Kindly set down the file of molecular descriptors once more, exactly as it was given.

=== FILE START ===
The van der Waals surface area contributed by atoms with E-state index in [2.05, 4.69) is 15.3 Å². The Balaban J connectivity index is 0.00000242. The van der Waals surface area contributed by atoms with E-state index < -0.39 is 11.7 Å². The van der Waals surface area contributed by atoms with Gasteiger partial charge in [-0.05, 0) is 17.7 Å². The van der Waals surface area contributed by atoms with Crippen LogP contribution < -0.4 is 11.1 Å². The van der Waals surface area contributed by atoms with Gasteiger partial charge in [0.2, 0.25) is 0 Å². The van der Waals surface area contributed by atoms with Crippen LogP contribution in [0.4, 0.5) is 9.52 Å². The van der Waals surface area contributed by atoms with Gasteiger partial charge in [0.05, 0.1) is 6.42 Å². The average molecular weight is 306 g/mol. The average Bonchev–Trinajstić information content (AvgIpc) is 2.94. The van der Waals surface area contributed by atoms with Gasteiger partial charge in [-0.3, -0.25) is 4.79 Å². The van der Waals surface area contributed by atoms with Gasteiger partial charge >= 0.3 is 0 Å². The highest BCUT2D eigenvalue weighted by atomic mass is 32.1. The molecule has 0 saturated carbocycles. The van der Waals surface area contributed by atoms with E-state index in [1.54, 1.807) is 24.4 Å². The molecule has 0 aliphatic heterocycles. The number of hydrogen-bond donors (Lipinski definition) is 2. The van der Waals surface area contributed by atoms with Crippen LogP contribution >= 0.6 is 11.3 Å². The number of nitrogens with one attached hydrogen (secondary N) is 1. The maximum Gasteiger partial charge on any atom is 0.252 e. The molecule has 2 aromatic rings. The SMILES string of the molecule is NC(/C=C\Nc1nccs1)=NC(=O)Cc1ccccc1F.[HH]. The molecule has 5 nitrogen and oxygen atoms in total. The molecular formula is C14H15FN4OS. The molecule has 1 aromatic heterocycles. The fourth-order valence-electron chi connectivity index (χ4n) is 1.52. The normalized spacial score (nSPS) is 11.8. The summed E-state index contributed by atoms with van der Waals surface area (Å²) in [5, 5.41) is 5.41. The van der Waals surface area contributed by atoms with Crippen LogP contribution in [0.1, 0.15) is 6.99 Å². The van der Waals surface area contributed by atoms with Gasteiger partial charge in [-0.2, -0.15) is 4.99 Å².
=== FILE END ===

The van der Waals surface area contributed by atoms with E-state index in [2.05, 4.69) is 15.3 Å². The Balaban J connectivity index is 0.00000242. The van der Waals surface area contributed by atoms with E-state index < -0.39 is 11.7 Å². The van der Waals surface area contributed by atoms with Gasteiger partial charge in [-0.05, 0) is 17.7 Å². The van der Waals surface area contributed by atoms with Crippen LogP contribution < -0.4 is 11.1 Å². The van der Waals surface area contributed by atoms with Gasteiger partial charge in [0.2, 0.25) is 0 Å². The van der Waals surface area contributed by atoms with Crippen LogP contribution in [0.4, 0.5) is 9.52 Å². The van der Waals surface area contributed by atoms with Gasteiger partial charge in [0.05, 0.1) is 6.42 Å². The average molecular weight is 306 g/mol. The average Bonchev–Trinajstić information content (AvgIpc) is 2.94. The van der Waals surface area contributed by atoms with Gasteiger partial charge in [-0.3, -0.25) is 4.79 Å². The van der Waals surface area contributed by atoms with Gasteiger partial charge >= 0.3 is 0 Å². The highest BCUT2D eigenvalue weighted by atomic mass is 32.1. The molecule has 0 saturated carbocycles. The van der Waals surface area contributed by atoms with E-state index in [1.54, 1.807) is 24.4 Å². The molecule has 0 aliphatic heterocycles. The number of hydrogen-bond donors (Lipinski definition) is 2. The van der Waals surface area contributed by atoms with Crippen LogP contribution >= 0.6 is 11.3 Å². The number of nitrogens with one attached hydrogen (secondary N) is 1. The maximum Gasteiger partial charge on any atom is 0.252 e. The molecule has 2 aromatic rings. The SMILES string of the molecule is NC(/C=C\Nc1nccs1)=NC(=O)Cc1ccccc1F.[HH]. The molecule has 5 nitrogen and oxygen atoms in total. The molecular formula is C14H15FN4OS. The molecule has 1 aromatic heterocycles. The fourth-order valence-electron chi connectivity index (χ4n) is 1.52. The normalized spacial score (nSPS) is 11.8. The summed E-state index contributed by atoms with van der Waals surface area (Å²) in [5, 5.41) is 5.41. The van der Waals surface area contributed by atoms with Crippen LogP contribution in [0.1, 0.15) is 6.99 Å². The van der Waals surface area contributed by atoms with Gasteiger partial charge in [-0.2, -0.15) is 4.99 Å².